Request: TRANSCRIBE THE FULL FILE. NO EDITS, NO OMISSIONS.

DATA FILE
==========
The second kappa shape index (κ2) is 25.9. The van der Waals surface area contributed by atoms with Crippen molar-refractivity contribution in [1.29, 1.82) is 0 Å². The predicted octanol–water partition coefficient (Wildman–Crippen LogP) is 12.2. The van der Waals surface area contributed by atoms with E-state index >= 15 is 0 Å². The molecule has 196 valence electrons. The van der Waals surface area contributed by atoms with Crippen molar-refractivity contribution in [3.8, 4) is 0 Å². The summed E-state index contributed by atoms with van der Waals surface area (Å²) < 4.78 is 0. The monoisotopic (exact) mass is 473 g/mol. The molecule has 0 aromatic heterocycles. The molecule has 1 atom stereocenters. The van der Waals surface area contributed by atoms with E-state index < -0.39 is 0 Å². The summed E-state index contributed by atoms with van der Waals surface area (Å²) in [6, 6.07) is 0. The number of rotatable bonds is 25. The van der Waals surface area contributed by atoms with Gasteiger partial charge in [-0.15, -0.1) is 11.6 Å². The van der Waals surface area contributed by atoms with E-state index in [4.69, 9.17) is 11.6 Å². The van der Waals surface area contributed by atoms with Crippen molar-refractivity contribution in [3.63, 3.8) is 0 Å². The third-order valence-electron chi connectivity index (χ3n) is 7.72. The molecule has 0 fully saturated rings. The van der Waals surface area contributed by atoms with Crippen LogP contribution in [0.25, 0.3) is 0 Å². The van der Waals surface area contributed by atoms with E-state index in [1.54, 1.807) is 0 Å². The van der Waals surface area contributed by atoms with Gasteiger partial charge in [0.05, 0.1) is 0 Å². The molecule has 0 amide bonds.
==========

The second kappa shape index (κ2) is 25.9. The van der Waals surface area contributed by atoms with Crippen molar-refractivity contribution in [1.29, 1.82) is 0 Å². The predicted octanol–water partition coefficient (Wildman–Crippen LogP) is 12.2. The van der Waals surface area contributed by atoms with E-state index >= 15 is 0 Å². The molecule has 196 valence electrons. The van der Waals surface area contributed by atoms with Crippen molar-refractivity contribution in [3.8, 4) is 0 Å². The summed E-state index contributed by atoms with van der Waals surface area (Å²) < 4.78 is 0. The monoisotopic (exact) mass is 473 g/mol. The molecule has 0 aromatic heterocycles. The molecule has 1 atom stereocenters. The van der Waals surface area contributed by atoms with E-state index < -0.39 is 0 Å². The summed E-state index contributed by atoms with van der Waals surface area (Å²) in [6, 6.07) is 0. The number of rotatable bonds is 25. The van der Waals surface area contributed by atoms with Gasteiger partial charge in [-0.15, -0.1) is 11.6 Å². The van der Waals surface area contributed by atoms with E-state index in [4.69, 9.17) is 11.6 Å². The van der Waals surface area contributed by atoms with Crippen molar-refractivity contribution in [3.63, 3.8) is 0 Å². The third-order valence-electron chi connectivity index (χ3n) is 7.72. The molecule has 0 fully saturated rings. The van der Waals surface area contributed by atoms with Crippen LogP contribution in [0.25, 0.3) is 0 Å². The van der Waals surface area contributed by atoms with E-state index in [1.54, 1.807) is 0 Å². The van der Waals surface area contributed by atoms with Gasteiger partial charge in [0.05, 0.1) is 0 Å². The molecule has 0 amide bonds.